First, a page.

Schemel Forum Looks To Enrich Community In New Season
The Schemel Forum for Cultural Enrichment & Education in the Community returns to University of Scranton with a fresh round of provocative presentations for the fall.
The annual series covers topics as diverse as the Supreme Court’s influence on the American political system, the building of the American art scene following the Civil War and modern cyber warfare.
Among the offerings found under the forum’s courses is one that examines the iconic and controversial career of a Hollywood director. Stephen E. Whittaker, Ph.D., a professor of English and theater at U of S, will present “The Ambivalent Muse: Woody Allen and His Women,” which looks at the way the human psyche is picked apart in some of the filmmaker’s most notable female characters.
“(Woody Allen’s) films of the 1980s, in particular, offer remarkably subtle portraits of male and female psyches,” Whittaker explained. “These portraits are philosophically and aesthetically astute.
“At the same time, as a male artist exploring female life, his work affords us a particularly rich way of asking questions about the role of gender in the making of art. Feminists have noted, at least since Virginia Woolf, the disproportionate interest of male artists in female subjects, as opposed to the interest of female artists in male subjects. This intersection of sexuality and aesthetics is at the heart of Woody Allen’s work.”
Over six Wednesday night sessions from Sept. 12 through Oct. 17, Whittaker will screen six examples of Allen’s work, followed by discussion.
The Schemel Forum was founded 12 years ago and made possible through gifts to the Rev. George Schemel, S.J., Fund. From a small group of intellectuals, the series has grown to cover more issues and incorporate larger audiences, wrote forum director Sondra Myers.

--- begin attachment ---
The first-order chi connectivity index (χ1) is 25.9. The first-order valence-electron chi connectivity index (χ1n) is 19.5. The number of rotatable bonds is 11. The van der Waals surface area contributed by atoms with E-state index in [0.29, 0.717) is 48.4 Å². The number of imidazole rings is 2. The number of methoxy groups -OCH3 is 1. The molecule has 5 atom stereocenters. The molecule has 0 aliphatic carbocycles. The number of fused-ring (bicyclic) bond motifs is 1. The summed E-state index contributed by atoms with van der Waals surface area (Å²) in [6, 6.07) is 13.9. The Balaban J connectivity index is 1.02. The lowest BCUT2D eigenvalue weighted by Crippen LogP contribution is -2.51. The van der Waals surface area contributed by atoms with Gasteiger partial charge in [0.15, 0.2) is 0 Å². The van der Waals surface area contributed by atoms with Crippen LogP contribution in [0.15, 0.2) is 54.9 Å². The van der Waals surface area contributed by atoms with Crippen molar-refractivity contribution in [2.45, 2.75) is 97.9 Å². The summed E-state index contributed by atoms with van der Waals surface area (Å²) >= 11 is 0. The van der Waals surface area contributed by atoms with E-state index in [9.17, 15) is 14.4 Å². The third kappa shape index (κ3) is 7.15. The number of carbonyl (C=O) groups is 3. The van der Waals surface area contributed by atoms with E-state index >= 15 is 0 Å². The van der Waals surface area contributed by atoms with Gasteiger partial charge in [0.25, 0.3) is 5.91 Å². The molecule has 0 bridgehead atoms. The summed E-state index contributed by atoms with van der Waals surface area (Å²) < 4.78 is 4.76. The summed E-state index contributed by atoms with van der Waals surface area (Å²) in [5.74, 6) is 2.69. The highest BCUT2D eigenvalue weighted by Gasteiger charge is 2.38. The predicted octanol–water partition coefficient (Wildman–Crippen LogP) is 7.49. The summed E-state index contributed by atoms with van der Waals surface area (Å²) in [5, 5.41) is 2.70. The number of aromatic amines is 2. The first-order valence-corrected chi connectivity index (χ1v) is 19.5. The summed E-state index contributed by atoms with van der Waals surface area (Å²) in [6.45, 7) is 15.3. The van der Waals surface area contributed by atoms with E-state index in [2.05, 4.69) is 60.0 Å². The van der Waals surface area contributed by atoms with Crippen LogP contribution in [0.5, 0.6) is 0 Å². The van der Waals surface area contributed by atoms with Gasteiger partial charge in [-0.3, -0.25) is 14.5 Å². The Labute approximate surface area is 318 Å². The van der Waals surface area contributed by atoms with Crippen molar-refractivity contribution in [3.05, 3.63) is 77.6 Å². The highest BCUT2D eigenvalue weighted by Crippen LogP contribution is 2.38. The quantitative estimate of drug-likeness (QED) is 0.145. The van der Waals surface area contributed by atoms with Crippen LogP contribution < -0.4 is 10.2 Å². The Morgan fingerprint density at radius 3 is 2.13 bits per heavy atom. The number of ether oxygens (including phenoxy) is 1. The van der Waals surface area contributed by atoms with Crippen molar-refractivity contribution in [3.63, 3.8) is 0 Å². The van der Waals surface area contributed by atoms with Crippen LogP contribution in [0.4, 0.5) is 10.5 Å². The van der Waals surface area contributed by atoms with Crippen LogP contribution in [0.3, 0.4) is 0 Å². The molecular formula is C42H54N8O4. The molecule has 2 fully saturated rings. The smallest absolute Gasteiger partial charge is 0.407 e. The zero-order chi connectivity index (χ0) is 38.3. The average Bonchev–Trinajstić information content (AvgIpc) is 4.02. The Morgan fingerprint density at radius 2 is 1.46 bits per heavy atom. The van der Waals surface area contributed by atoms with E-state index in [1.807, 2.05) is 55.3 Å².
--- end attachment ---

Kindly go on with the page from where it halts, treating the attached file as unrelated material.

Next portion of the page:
“We have become a community of learners — informed on current affairs of the world and delving into the mysteries of the past — and a great asset to the region’s educational and cultural life,” she noted.
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Schedule of events
The Schemel Forum for Cultural Enrichment & Education in the Community Fall 2018 Series at University of Scranton
Fees: Nonmembers, $60 individual/$100 couple; members, free
“The Ambivalent Muse: Woody Allen and His Women,” presented by Stephen Whittaker, Ph.D., professor of English and theater, U of S: Wednesdays, Sept. 12 through Oct. 3 17, 6 p.m. Pearn Auditorium, Brennan Hall.
“A Reconsideration of the Politics of the Founding Generation in the Age of Donald Trump,” presented by David Dzurec, Ph.D., associate professor and chair of the history department, U of S: Thursdays: Oct. 11 through Nov. 15, 6 p.m., Room 305, Weinberg Memorial Library. Dzurec re-examines the conflicts of the earliest American republic, which were just as contentious as modern politics.
“Homer’s The Illiad and The Odyssey,” presented by Harmar Brereton, M.D.: Tuesdays, Oct. 23 through Nov. 13, Nov. 27 and Dec. 4, 6 p.m., Room 305, Weinberg Memorial Library. Brereton reviews the impact of both of Homer’s epics, most notably upon Carl Jung’s psychology.
University for a Day
Saturday, Sept. 15, Brennan Hall, Pearn Auditorium
Fees: Nonmembers, $25; members, free; includes morning coffee, lunch and closing reception
“The Real Road to Serfdom,” presented by Matthew Meyer, Ph.D., associate professor of philosophy and director of the pre-law advisory program, U of S: 9:30 a.m. Meyer explores whether the implementation of ideals set forth in Austrian economist Friedrich Hayek’s “The Road to Serfdom” — such as an individualism that rejects the common good, restricts government activity and paves the way for market-based solutions to social problems — would lead to true serfdom.
“Monumental Questions: Race, Memory and Monument in America Today,” presented by historian James Campbell, Ph.D., Edgar E. Robinson Professor in U.S. History at Stanford University: 11 a.m. Campbell looks at how Americans remember and represent the nation’s racial past, which contradicted the “self-evident” ideals of liberty and equality suggested in founding documents.
“The Supreme Court at the Intersection of Law and Politics,” presented by attorney Mark C. Alexander, Arthur J. Kania Dean and professor of law at Villanova University’s Charles Widger School of Law: 1:45 p.m. Alexander discusses examples and effects of how politics influence and are influenced by decisions passed down by Supreme Court justices.